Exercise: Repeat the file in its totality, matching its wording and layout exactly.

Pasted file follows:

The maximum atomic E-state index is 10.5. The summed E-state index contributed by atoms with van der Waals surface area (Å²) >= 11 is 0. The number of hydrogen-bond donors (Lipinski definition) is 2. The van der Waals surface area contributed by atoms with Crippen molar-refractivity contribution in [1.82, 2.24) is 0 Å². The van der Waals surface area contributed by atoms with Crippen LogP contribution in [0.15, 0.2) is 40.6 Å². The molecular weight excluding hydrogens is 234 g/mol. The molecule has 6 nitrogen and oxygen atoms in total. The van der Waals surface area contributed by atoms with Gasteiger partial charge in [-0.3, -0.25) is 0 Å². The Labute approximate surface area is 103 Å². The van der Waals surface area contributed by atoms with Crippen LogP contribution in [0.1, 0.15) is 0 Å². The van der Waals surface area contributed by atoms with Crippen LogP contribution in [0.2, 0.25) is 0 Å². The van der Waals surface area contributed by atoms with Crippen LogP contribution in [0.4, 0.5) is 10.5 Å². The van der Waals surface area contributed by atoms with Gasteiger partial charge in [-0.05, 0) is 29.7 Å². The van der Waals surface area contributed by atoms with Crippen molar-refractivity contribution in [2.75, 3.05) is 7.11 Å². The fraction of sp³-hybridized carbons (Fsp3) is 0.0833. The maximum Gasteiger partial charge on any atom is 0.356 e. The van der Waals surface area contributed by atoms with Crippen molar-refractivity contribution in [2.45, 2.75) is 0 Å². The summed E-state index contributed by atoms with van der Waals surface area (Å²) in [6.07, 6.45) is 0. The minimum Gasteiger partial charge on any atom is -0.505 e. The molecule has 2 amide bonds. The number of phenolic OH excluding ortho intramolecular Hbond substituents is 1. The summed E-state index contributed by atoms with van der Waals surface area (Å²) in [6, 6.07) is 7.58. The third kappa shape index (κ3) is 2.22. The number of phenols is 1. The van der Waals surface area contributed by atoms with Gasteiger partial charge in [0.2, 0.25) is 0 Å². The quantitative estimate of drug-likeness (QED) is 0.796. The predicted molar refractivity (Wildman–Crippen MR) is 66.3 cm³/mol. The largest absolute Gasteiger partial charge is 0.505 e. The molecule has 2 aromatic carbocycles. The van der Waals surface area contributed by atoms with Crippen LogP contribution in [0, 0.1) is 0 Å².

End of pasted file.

The maximum atomic E-state index is 10.5. The summed E-state index contributed by atoms with van der Waals surface area (Å²) >= 11 is 0. The number of hydrogen-bond donors (Lipinski definition) is 2. The van der Waals surface area contributed by atoms with Crippen molar-refractivity contribution in [1.82, 2.24) is 0 Å². The van der Waals surface area contributed by atoms with Crippen LogP contribution in [0.15, 0.2) is 40.6 Å². The molecular weight excluding hydrogens is 234 g/mol. The molecule has 6 nitrogen and oxygen atoms in total. The van der Waals surface area contributed by atoms with Gasteiger partial charge in [-0.3, -0.25) is 0 Å². The Labute approximate surface area is 103 Å². The van der Waals surface area contributed by atoms with Crippen LogP contribution in [0.1, 0.15) is 0 Å². The van der Waals surface area contributed by atoms with Crippen LogP contribution in [0.2, 0.25) is 0 Å². The van der Waals surface area contributed by atoms with Crippen LogP contribution in [0.4, 0.5) is 10.5 Å². The van der Waals surface area contributed by atoms with Gasteiger partial charge in [-0.05, 0) is 29.7 Å². The van der Waals surface area contributed by atoms with Crippen molar-refractivity contribution in [2.75, 3.05) is 7.11 Å². The fraction of sp³-hybridized carbons (Fsp3) is 0.0833. The maximum Gasteiger partial charge on any atom is 0.356 e. The van der Waals surface area contributed by atoms with Crippen molar-refractivity contribution in [2.45, 2.75) is 0 Å². The summed E-state index contributed by atoms with van der Waals surface area (Å²) in [6.07, 6.45) is 0. The minimum Gasteiger partial charge on any atom is -0.505 e. The molecule has 2 amide bonds. The number of phenolic OH excluding ortho intramolecular Hbond substituents is 1. The summed E-state index contributed by atoms with van der Waals surface area (Å²) in [6, 6.07) is 7.58. The third kappa shape index (κ3) is 2.22. The number of phenols is 1. The van der Waals surface area contributed by atoms with Gasteiger partial charge in [0.2, 0.25) is 0 Å². The quantitative estimate of drug-likeness (QED) is 0.796. The predicted molar refractivity (Wildman–Crippen MR) is 66.3 cm³/mol. The largest absolute Gasteiger partial charge is 0.505 e. The molecule has 2 aromatic carbocycles. The van der Waals surface area contributed by atoms with Crippen LogP contribution in [0, 0.1) is 0 Å².